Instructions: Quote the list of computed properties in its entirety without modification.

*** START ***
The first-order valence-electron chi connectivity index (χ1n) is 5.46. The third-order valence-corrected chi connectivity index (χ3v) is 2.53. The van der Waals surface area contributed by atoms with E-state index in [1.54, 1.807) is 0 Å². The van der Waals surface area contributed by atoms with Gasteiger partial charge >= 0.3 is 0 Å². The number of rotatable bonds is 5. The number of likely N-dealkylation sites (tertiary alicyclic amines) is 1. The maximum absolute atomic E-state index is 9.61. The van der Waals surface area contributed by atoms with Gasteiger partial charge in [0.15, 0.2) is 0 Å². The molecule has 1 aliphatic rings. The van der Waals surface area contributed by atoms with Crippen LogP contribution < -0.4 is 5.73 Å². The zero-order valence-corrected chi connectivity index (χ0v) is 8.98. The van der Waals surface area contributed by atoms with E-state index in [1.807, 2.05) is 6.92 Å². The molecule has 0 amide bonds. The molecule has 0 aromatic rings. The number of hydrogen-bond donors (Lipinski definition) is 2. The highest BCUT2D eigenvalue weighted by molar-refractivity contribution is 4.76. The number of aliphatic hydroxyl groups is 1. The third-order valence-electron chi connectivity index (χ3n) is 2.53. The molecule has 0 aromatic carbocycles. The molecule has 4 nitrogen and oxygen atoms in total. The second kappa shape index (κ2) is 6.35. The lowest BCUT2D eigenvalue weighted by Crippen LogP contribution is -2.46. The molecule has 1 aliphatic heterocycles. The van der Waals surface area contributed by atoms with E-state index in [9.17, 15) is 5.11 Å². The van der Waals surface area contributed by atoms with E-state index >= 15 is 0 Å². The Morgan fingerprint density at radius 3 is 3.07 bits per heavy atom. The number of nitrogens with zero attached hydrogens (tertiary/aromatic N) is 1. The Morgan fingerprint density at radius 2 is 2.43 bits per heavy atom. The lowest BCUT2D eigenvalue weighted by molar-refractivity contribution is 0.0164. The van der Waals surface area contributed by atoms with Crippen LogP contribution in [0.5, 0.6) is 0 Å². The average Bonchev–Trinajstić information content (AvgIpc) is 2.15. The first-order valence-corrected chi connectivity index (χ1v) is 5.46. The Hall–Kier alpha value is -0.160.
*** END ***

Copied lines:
The first-order valence-electron chi connectivity index (χ1n) is 5.46. The third-order valence-corrected chi connectivity index (χ3v) is 2.53. The van der Waals surface area contributed by atoms with E-state index in [1.54, 1.807) is 0 Å². The van der Waals surface area contributed by atoms with Gasteiger partial charge >= 0.3 is 0 Å². The number of rotatable bonds is 5. The number of likely N-dealkylation sites (tertiary alicyclic amines) is 1. The maximum absolute atomic E-state index is 9.61. The van der Waals surface area contributed by atoms with Gasteiger partial charge in [0.15, 0.2) is 0 Å². The molecule has 1 aliphatic rings. The van der Waals surface area contributed by atoms with Crippen LogP contribution < -0.4 is 5.73 Å². The zero-order valence-corrected chi connectivity index (χ0v) is 8.98. The van der Waals surface area contributed by atoms with E-state index in [1.807, 2.05) is 6.92 Å². The molecule has 0 amide bonds. The molecule has 0 aromatic rings. The number of hydrogen-bond donors (Lipinski definition) is 2. The highest BCUT2D eigenvalue weighted by molar-refractivity contribution is 4.76. The number of aliphatic hydroxyl groups is 1. The third-order valence-electron chi connectivity index (χ3n) is 2.53. The molecule has 0 aromatic carbocycles. The molecule has 4 nitrogen and oxygen atoms in total. The second kappa shape index (κ2) is 6.35. The lowest BCUT2D eigenvalue weighted by Crippen LogP contribution is -2.46. The molecule has 1 aliphatic heterocycles. The van der Waals surface area contributed by atoms with E-state index in [9.17, 15) is 5.11 Å². The van der Waals surface area contributed by atoms with E-state index >= 15 is 0 Å². The Morgan fingerprint density at radius 3 is 3.07 bits per heavy atom. The number of nitrogens with zero attached hydrogens (tertiary/aromatic N) is 1. The Morgan fingerprint density at radius 2 is 2.43 bits per heavy atom. The lowest BCUT2D eigenvalue weighted by molar-refractivity contribution is 0.0164. The van der Waals surface area contributed by atoms with Crippen LogP contribution in [0.5, 0.6) is 0 Å². The average Bonchev–Trinajstić information content (AvgIpc) is 2.15. The first-order valence-corrected chi connectivity index (χ1v) is 5.46. The Hall–Kier alpha value is -0.160.